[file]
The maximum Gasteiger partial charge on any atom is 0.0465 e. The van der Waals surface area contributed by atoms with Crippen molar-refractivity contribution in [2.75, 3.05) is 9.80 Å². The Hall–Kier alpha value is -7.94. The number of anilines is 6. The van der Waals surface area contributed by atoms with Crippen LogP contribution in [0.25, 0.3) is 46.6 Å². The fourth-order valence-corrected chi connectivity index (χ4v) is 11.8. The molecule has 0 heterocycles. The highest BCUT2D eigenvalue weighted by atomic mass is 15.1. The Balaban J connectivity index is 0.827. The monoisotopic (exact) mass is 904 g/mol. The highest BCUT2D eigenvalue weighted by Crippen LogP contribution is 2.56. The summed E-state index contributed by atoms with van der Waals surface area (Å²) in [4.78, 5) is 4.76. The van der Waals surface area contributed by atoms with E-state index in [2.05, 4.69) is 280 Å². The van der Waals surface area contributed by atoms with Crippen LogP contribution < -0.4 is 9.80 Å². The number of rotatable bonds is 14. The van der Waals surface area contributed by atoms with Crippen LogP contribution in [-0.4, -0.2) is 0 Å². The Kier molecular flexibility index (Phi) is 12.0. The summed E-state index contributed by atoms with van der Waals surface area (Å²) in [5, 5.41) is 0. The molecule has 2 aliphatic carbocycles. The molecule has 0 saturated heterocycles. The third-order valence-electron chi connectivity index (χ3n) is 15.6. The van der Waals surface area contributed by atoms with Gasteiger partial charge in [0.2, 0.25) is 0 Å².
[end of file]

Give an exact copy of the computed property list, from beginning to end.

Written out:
The maximum Gasteiger partial charge on any atom is 0.0465 e. The van der Waals surface area contributed by atoms with Crippen molar-refractivity contribution in [2.75, 3.05) is 9.80 Å². The Hall–Kier alpha value is -7.94. The number of anilines is 6. The van der Waals surface area contributed by atoms with Crippen LogP contribution in [0.25, 0.3) is 46.6 Å². The fourth-order valence-corrected chi connectivity index (χ4v) is 11.8. The molecule has 0 heterocycles. The highest BCUT2D eigenvalue weighted by atomic mass is 15.1. The Balaban J connectivity index is 0.827. The monoisotopic (exact) mass is 904 g/mol. The highest BCUT2D eigenvalue weighted by Crippen LogP contribution is 2.56. The summed E-state index contributed by atoms with van der Waals surface area (Å²) in [4.78, 5) is 4.76. The van der Waals surface area contributed by atoms with E-state index in [2.05, 4.69) is 280 Å². The van der Waals surface area contributed by atoms with Crippen LogP contribution < -0.4 is 9.80 Å². The number of rotatable bonds is 14. The van der Waals surface area contributed by atoms with Crippen LogP contribution in [-0.4, -0.2) is 0 Å². The Kier molecular flexibility index (Phi) is 12.0. The summed E-state index contributed by atoms with van der Waals surface area (Å²) in [5, 5.41) is 0. The molecule has 2 aliphatic carbocycles. The molecule has 0 saturated heterocycles. The third-order valence-electron chi connectivity index (χ3n) is 15.6. The van der Waals surface area contributed by atoms with Gasteiger partial charge in [0.2, 0.25) is 0 Å².